MAS2008 Scientific Computing: Lab 6
The Python ecosystem

Because there is an assignment due this week, there is only one question (corresponding to Task 1) on the online test.


The following notebooks and videos are relevant for this lab:
Map of China View Download
List of links View Download
List notebooks View Download
Read a Microsoft Word file View Download

For the map of China notebook, you will also need the file china_provinces.json. For the Microsoft Word notebook, you will need a sample Word file. Here are two small files that you can use for testing: mouse.docx and abc.docx. In both cases, you will need to adjust the notebook slightly to reflect where you have saved the files.

Task 1: Spreadsheets

Write a function create_spreadsheet(filename, strings). As an example, calling

     ['Cheddar', 'Wensleydale', 'Stilton']
should create and save a spreadsheet file called cheese.xlsx looking like this:

Task 2: Image manipulation

Download and save the image python_facing_left.jpg. Create a mirror image and save it as python_facing_right.jpg. Display both images in your Jupyter notebook.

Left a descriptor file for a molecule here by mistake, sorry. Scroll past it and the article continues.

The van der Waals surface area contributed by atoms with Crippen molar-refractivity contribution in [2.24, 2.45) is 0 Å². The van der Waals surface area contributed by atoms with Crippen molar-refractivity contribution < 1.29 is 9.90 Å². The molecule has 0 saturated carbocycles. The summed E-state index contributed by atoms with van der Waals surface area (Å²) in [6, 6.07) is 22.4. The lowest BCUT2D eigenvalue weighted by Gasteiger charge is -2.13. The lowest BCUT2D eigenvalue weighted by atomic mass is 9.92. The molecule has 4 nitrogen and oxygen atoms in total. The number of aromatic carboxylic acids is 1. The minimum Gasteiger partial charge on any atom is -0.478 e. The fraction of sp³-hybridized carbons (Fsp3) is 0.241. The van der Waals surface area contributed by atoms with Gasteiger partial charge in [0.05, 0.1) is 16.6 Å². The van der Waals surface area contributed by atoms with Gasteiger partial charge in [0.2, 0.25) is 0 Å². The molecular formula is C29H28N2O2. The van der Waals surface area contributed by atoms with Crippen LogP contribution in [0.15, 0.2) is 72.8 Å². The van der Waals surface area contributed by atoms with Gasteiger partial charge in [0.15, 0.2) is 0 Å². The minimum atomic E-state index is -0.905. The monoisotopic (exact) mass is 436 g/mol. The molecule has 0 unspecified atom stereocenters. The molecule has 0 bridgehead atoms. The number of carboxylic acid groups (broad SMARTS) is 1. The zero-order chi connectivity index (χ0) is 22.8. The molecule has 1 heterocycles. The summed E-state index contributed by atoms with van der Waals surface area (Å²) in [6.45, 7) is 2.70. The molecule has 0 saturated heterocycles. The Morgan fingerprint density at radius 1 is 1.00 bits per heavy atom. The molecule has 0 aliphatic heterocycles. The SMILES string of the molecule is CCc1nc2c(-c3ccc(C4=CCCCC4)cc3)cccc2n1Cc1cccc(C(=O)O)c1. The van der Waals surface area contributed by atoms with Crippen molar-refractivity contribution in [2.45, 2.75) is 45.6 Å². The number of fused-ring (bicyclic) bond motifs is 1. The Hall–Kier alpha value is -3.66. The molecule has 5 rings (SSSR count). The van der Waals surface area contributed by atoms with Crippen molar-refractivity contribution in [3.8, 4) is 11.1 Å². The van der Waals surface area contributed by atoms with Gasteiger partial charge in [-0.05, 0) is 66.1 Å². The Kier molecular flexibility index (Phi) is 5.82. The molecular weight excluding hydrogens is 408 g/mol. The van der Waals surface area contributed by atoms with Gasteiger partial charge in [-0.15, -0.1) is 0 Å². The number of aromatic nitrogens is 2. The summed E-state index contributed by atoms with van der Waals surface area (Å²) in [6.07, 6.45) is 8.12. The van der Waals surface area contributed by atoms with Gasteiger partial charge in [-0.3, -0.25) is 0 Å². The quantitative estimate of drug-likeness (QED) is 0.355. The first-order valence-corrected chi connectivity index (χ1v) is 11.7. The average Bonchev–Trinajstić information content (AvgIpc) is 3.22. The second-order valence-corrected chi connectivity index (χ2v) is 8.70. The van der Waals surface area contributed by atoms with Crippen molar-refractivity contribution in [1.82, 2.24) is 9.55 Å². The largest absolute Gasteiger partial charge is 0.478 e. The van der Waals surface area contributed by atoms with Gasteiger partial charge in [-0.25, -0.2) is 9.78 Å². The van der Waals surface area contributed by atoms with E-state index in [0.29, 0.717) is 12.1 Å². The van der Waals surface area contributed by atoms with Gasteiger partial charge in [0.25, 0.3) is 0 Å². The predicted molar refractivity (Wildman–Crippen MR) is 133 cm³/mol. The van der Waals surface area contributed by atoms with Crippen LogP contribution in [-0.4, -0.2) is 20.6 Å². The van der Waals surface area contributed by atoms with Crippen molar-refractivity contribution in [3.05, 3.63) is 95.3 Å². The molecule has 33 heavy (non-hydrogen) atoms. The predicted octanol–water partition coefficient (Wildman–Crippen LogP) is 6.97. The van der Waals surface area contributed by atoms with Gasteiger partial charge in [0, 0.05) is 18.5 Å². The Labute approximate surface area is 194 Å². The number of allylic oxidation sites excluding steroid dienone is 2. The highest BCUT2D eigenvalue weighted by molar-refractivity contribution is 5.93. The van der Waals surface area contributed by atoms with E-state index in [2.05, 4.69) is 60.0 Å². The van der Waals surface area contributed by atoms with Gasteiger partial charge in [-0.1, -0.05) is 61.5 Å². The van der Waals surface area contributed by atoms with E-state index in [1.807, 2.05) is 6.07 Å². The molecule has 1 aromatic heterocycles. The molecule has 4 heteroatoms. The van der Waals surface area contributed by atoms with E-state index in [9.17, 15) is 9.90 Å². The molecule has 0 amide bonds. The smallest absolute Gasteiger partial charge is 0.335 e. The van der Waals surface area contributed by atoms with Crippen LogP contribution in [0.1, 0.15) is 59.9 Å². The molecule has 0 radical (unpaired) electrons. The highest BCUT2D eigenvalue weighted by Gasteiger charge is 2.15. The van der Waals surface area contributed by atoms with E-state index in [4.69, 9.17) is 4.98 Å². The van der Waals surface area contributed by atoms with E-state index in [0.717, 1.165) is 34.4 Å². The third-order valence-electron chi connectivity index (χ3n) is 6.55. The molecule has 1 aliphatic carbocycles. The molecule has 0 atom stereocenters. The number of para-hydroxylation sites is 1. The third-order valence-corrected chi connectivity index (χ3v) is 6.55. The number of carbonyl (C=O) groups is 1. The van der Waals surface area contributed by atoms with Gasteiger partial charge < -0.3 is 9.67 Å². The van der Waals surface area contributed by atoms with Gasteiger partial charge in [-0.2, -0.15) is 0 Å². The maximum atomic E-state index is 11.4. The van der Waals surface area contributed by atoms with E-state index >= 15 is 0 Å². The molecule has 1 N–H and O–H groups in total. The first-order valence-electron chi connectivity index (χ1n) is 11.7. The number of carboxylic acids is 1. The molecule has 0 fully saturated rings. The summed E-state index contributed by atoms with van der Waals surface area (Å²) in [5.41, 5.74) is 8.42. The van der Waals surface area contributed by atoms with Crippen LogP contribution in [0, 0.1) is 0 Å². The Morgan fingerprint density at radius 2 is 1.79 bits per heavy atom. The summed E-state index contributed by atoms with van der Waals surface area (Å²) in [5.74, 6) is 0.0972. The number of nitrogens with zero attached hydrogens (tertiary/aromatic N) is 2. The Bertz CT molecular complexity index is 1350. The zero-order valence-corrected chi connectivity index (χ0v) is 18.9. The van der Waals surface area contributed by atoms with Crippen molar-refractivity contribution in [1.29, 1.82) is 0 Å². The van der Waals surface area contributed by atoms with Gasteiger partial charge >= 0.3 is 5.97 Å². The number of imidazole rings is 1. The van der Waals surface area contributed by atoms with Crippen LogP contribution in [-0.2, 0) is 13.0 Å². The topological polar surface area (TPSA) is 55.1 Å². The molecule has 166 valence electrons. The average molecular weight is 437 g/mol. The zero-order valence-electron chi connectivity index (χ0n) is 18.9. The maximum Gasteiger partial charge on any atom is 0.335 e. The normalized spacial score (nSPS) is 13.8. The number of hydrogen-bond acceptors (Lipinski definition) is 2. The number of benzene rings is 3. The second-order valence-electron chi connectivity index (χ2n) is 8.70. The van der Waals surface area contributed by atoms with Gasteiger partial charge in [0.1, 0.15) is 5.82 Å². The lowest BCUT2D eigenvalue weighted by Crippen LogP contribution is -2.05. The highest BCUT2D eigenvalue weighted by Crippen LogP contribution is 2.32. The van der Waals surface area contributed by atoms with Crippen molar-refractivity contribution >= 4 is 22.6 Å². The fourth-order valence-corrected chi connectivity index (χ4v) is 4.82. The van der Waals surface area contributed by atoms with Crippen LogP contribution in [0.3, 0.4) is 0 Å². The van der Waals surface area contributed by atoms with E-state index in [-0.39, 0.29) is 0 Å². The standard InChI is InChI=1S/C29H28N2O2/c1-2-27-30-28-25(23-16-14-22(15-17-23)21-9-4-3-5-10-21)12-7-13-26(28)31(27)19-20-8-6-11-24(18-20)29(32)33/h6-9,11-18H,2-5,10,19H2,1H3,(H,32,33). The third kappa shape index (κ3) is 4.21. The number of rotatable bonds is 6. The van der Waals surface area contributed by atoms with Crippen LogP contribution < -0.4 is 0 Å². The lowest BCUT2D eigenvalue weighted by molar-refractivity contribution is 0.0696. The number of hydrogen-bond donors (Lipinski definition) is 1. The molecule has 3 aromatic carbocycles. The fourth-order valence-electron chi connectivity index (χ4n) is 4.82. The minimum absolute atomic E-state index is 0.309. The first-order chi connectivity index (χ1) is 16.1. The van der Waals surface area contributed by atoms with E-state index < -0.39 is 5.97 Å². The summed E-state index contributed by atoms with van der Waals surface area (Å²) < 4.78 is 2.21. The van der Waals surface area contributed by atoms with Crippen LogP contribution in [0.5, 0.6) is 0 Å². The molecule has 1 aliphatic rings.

You will need to find a suitable Python library to perform this task. Options include Pillow and skimage and possibly others. You could read the documentation or try asking Google Gemini for instructions. I found that I had to rephrase the request a few times before I got a useful answer.

Task 3: Butterflies

At you will find information about a dataset of about 9000 images of butterflies. You will see a box with vertical and horizontal scroll bars; you will need to scroll all the way to the right to see the actual images. (Huggingface also has a very large collection of other datasets of all kinds.)

Now visit the following URL:

This will show you information about the first 5 images in the dataset, in JSON format, which is a standard and convenient format for data that is intended to be parsed by software rather than read by humans. Note that this data contains URLs for the individual images, but does not contain the images themselves.

We can import the first 100 rows into Python and analyse them as follows.